According to informed analysts, many of Manipur’s problems stem from the geography of the state: The Imphal Valley at the centre is surrounded by forested hills. Four highways allow the valley access to the outside world. The valley, which comprises about 10% of Manipur’s landmass, is dominated by the non-tribal Meiteis, who account for more than 64% of the state’s population and send 40 of Manipur’s 60 MLAs. The hills, comprising 90% of the geographical area, are inhabited by more than 35% of the recognised tribes, but send only 20 MLAs to the Assembly. While a majority of Meiteis are Hindu, followed by Muslims, the 33 recognised tribes, broadly classified into ‘Any Naga tribes’ and ‘Any Kuki tribes’ are largely Christian.
Over the past month, several leaders and civil society groups have made efforts to end the violence and clear the narrative around the Meiteis and the Christian tribal communities. K.Vanlalvena, Rajya Sabha MP from Manipur, wrote to the Prime Minister seeking a ‘joint parliamentary team,’ including Christian MPs, be constituted and sent to the affected areas for an independent investigation. The MP also stated that the initiation of the violence was not a spontaneous burst of outrage by one community, but “a calculated and pre-meditated move on the part of the perpetrators to specifically target the Christian community, including the local Meitei Christian community of Imphal.”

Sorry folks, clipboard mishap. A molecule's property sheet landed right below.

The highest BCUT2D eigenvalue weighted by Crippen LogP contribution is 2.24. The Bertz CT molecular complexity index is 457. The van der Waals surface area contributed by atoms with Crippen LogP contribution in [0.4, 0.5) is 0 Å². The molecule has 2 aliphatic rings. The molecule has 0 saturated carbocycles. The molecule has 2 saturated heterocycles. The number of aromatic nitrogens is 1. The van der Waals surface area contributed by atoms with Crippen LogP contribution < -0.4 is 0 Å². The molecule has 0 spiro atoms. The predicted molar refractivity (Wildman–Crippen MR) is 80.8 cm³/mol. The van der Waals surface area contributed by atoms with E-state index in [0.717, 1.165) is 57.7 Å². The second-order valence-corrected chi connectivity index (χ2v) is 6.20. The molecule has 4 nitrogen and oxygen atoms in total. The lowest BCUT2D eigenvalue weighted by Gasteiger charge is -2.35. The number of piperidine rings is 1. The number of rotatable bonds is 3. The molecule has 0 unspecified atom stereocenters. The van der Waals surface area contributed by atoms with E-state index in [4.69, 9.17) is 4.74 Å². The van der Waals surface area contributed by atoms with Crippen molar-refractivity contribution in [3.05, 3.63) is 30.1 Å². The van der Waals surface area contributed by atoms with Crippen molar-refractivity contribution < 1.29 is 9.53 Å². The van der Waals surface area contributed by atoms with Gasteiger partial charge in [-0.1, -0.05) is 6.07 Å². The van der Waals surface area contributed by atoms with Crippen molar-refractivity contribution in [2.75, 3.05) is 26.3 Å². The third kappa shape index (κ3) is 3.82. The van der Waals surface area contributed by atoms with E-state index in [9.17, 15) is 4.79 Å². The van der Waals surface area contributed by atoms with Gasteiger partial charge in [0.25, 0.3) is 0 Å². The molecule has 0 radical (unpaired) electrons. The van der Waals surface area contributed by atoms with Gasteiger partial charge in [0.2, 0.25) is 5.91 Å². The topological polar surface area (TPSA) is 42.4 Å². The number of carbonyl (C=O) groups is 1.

While exact figures are not available, the ethnic violence in the Manipur this month has displaced over 40,000 people. An official toll of those killed and injured and a community-wise breakdown of the victims is not available. About 500 personnel of the Rapid Action Force, a specialised unit to handle riots, have been deputed to the state, where they have joined 55 columns of the Indian Army and the paramilitary Assam Rifles, and the state police to control the violence. Hundreds of houses, churches, temples, and vehicles have either been vandalised or set ablaze mostly across five districts: Imphal, Churachandpur, Bishnupur, Kangpokpi, and Tengnoupal.